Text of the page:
In prior lancet technology, a lancet launcher is pressed against the skin and the lancet is launched to puncture the skin. The lancet can extend a specific distance from the end of the lancet launcher. However, because of the ability to stretch as shown in FIG. 1A and FIG. 1B, depending on how hard the lancet launcher is pressed against the skin, there can be significant variation in the depth of penetration between difference lancing episodes. The depth of penetration will be less than the extension past the end of the lancet launcher.
FIG. 2A and FIG. 2B show schematically that an end cap 102 of a lancet device is pressed (applied) against the skin 24 being lanced. Launchers including mechanisms for launching lancets to strike a finger are known in the art and will not be described in detail herein. In FIG. 2A, the end cap 102 is pressed gently against the skin 24. The lips 94 of the end cap 102 contacting the skin 24 apply a force on the skin 24 and press it slightly inward. An example of the lips 94 is an annular lip. The lips 94 can also be protrusions arranged in a ring or annular shape. The area of the skin being encircled by the annular lip, being free from any object pressing on it, will therefore extend into the central area encircled by the lips (annular lip) 94, forming a bulge 106. If the end cap 102 of the lancet device is pressed firmly against the skin 24, the skin being pressed will be under more pressure than the neighboring areas and a larger bulge 108 than the bulge 106 of FIG. 2A will result (see FIG. 2B).
As previously stated, in the present invention, the lancet devices contain a skin stabilizer to stabilize the skin to minimize the skin's movement as it is penetrated by the lancet. In this way, the amount of skin that is free to stretch is minimized, thereby allowing the lancet to puncture more controllably. Further, the skin stabilizer provides a guide opening (aperture), e.g., that shown in FIG. 3, to control the lateral movement of the lancet as it passes therethrough. To illustrate the advantages of the skin stabilizer of the present invention, FIG. 3 shows schematically an end cap 110 in the lancet device. End cap 110 has an opening 134 that is about (i.e., slightly larger than) the size (i.e., the cross sectional size) of the lancet and can guide the lancet 104 as it passes through the opening during the lancing movement. The opening is the aperture at the center of lips 136 (e.g., annular lip). Preferably the aperture is not substantially larger than the size of the lancet, i.e., the aperture is about the size of the lancet to somewhat (i.e., slightly or to a small degree) larger than the lancet. Preferably the longest linear dimension of the opening is less than three time the longest linear dimension of cross section of the lancet. As used herein, the term “longest linear dimension” when used related to cross section refers to the longest straight line measurement on the cross section extending from any edge of the cross section to an opposite edge on the opposite side of the cross section. As an example, the longest linear dimension of a round cross sectional area is the diameter. For ease of manufacture, the opening as well as the cross section of the lancet preferably is round. The area of the opening 134 is preferably less than five times, more preferably less than twice the cross-sectional area of the lancet 104. Even more preferably the opening is about (i.e., only barely larger than) the size of the lancet to permit free forward lancet movement without binding. For the present invention, an example of a suitable lancet can be between about 0.1 mm to about 2 mm in diameter, depending on the amount of blood and the speed of blood emission desired in the sampling. The lips 136 held against the skin will restrict the vertical as well as the lateral movement of the skin 24 that is in contact with it. The skin held by annular lips 136 will not be able to stretch much to accommodate a lancet's forward movement without penetration. For this reason, the lips 136 applies pressures and stabilizes the skin, and can be referred as a “pressure applicator” or “skin stabilizer.” Instead of using an annular lip, the skin can be stabilized with the end of a cylinder pressed on the skin. Further, the skin stabilizer can also be composed of a plurality of legs 200, arranged in a ring-like fashion on guide barrel 202 having a central bore 204 (see FIG. 9). Such a ring-like arrangement of legs, when applied to the skin, will reduce the movement and increase the tautness of the skin in the vicinity not directly in contact with the legs. The central area surrounded by the legs then becomes the opening through which the lancet can extend to lance the skin.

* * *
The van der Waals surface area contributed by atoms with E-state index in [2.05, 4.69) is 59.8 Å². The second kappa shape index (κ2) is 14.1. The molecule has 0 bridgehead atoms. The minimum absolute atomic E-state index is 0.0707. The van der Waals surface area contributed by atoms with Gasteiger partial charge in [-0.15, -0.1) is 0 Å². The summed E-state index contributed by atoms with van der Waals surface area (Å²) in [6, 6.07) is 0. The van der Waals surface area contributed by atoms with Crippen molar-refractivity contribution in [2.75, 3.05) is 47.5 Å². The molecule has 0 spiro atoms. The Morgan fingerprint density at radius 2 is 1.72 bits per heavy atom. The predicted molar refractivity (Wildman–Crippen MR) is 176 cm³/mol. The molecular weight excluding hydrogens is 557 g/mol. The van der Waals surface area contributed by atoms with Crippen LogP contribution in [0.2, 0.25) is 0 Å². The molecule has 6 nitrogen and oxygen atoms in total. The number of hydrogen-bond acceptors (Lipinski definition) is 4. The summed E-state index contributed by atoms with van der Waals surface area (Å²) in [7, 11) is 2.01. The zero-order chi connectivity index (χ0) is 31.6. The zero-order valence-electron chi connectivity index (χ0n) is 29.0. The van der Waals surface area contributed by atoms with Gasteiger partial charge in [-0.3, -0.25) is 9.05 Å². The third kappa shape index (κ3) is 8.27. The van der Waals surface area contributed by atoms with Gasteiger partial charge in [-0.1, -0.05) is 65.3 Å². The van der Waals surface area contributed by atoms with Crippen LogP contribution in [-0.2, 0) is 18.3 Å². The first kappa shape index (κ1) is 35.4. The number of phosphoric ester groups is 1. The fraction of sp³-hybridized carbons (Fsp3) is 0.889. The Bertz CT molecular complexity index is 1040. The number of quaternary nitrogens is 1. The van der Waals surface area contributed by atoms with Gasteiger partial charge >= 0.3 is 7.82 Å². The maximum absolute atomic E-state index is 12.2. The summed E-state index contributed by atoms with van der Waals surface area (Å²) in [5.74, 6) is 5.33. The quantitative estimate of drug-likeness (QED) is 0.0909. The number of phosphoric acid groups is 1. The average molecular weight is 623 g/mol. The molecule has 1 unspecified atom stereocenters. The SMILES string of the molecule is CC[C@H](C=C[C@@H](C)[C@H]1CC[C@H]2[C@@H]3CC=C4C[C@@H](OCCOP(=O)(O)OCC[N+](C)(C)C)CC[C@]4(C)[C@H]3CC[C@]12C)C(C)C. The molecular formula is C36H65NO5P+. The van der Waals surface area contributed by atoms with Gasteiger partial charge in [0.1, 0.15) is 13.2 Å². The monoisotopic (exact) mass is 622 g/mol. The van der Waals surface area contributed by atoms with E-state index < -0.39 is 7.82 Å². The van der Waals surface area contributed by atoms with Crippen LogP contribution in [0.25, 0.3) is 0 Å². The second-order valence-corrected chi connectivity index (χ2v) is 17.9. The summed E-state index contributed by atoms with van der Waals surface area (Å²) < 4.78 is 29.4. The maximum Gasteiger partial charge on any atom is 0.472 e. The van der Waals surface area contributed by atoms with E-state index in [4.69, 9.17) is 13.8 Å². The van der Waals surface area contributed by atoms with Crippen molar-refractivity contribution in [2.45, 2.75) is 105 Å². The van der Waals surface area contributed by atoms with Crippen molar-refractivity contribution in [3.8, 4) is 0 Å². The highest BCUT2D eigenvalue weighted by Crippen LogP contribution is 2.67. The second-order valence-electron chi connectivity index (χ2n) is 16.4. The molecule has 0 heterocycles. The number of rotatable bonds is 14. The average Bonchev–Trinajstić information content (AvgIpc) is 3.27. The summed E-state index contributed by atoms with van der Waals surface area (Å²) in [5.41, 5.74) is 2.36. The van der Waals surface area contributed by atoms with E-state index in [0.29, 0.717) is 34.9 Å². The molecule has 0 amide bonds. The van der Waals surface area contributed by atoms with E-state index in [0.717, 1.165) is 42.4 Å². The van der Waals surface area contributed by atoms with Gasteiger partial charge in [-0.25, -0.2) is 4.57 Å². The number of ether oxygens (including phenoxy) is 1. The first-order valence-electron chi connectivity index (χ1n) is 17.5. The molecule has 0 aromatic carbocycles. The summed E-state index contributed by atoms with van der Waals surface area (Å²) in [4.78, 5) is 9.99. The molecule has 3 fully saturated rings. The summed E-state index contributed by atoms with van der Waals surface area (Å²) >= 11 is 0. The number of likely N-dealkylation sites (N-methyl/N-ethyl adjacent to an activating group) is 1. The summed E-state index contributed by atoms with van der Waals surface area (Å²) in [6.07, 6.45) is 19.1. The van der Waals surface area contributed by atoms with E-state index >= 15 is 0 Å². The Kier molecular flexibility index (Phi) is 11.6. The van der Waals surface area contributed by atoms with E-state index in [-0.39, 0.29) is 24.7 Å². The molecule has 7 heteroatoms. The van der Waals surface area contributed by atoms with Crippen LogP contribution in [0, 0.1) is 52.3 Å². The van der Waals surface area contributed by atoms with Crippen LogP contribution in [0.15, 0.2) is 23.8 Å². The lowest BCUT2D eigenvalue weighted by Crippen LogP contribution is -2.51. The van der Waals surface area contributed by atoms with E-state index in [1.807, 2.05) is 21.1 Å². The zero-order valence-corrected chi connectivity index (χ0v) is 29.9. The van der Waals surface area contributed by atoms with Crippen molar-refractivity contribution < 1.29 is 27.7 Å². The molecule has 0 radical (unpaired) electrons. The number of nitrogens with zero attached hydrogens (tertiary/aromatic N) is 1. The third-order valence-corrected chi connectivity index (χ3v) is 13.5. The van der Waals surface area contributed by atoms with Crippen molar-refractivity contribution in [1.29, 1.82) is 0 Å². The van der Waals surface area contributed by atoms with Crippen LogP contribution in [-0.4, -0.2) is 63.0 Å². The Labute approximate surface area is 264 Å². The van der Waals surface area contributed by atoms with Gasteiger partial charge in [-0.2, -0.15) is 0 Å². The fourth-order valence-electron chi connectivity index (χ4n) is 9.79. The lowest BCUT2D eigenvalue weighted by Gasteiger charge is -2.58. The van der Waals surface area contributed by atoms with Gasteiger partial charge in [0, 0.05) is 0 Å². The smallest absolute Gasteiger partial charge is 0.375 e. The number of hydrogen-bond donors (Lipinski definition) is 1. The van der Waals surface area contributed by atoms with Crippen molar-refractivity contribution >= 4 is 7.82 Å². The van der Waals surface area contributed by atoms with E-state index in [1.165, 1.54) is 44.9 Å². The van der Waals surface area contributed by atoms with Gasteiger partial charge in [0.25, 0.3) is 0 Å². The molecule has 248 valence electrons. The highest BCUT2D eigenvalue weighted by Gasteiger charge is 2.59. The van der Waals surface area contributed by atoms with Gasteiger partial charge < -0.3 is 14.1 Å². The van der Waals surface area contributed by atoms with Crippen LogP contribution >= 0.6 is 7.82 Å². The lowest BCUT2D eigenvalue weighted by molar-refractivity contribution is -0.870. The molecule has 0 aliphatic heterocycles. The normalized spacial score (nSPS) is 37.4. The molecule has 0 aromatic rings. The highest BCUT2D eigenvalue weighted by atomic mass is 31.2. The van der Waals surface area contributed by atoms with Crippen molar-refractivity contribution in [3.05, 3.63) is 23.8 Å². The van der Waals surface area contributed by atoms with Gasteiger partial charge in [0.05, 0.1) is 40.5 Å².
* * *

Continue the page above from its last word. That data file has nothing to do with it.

The opening 134, being about the size (i.e., slightly larger to allow the lancet to pass through without binding) of the lancet will limit the lateral movement of the lancet and limits its freedom to flex. Thus, even if the lancet 104, for example, when entering the skin 24, experiences a lateral force that causes it to flex, the lancet 104 will come into contact with a part of the lip 136, which will stop any further lateral movement of the lancet. The lancet 104 can slide on the lip 136 to penetrate further into the skin.